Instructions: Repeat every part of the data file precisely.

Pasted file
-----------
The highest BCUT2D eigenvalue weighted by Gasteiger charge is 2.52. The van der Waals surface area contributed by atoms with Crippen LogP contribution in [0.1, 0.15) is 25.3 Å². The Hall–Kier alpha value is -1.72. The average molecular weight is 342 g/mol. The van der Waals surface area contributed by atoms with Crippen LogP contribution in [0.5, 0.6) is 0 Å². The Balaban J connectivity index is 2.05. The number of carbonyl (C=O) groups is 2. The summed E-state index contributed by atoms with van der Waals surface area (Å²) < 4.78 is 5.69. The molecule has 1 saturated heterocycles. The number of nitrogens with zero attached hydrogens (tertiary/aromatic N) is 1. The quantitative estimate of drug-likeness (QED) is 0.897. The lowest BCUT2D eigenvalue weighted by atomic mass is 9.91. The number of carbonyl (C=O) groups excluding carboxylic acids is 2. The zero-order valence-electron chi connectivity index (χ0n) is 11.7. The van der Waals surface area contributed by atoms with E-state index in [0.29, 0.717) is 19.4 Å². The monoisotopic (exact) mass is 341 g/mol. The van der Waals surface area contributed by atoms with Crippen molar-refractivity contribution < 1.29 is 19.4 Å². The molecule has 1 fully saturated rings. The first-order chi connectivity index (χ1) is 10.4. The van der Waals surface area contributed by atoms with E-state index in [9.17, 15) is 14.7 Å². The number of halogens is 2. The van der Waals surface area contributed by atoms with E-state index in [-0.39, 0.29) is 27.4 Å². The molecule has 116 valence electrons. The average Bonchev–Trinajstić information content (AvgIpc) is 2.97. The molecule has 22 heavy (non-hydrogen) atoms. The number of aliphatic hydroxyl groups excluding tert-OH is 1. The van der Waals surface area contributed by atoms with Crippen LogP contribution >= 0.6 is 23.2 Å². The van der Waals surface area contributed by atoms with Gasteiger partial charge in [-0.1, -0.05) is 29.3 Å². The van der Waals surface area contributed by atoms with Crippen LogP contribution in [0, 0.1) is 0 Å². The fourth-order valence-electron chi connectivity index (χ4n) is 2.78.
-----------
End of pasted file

The highest BCUT2D eigenvalue weighted by Gasteiger charge is 2.52. The van der Waals surface area contributed by atoms with Crippen LogP contribution in [0.1, 0.15) is 25.3 Å². The Hall–Kier alpha value is -1.72. The average molecular weight is 342 g/mol. The van der Waals surface area contributed by atoms with Crippen LogP contribution in [0.5, 0.6) is 0 Å². The Balaban J connectivity index is 2.05. The number of carbonyl (C=O) groups is 2. The summed E-state index contributed by atoms with van der Waals surface area (Å²) < 4.78 is 5.69. The molecule has 1 saturated heterocycles. The number of nitrogens with zero attached hydrogens (tertiary/aromatic N) is 1. The quantitative estimate of drug-likeness (QED) is 0.897. The lowest BCUT2D eigenvalue weighted by atomic mass is 9.91. The number of carbonyl (C=O) groups excluding carboxylic acids is 2. The zero-order valence-electron chi connectivity index (χ0n) is 11.7. The van der Waals surface area contributed by atoms with E-state index in [0.29, 0.717) is 19.4 Å². The monoisotopic (exact) mass is 341 g/mol. The van der Waals surface area contributed by atoms with Crippen molar-refractivity contribution < 1.29 is 19.4 Å². The molecule has 1 fully saturated rings. The first-order chi connectivity index (χ1) is 10.4. The van der Waals surface area contributed by atoms with E-state index in [9.17, 15) is 14.7 Å². The number of halogens is 2. The van der Waals surface area contributed by atoms with E-state index in [-0.39, 0.29) is 27.4 Å². The molecule has 116 valence electrons. The average Bonchev–Trinajstić information content (AvgIpc) is 2.97. The molecule has 22 heavy (non-hydrogen) atoms. The number of aliphatic hydroxyl groups excluding tert-OH is 1. The van der Waals surface area contributed by atoms with Crippen LogP contribution >= 0.6 is 23.2 Å². The van der Waals surface area contributed by atoms with Gasteiger partial charge in [-0.1, -0.05) is 29.3 Å². The van der Waals surface area contributed by atoms with Crippen LogP contribution in [0, 0.1) is 0 Å². The fourth-order valence-electron chi connectivity index (χ4n) is 2.78.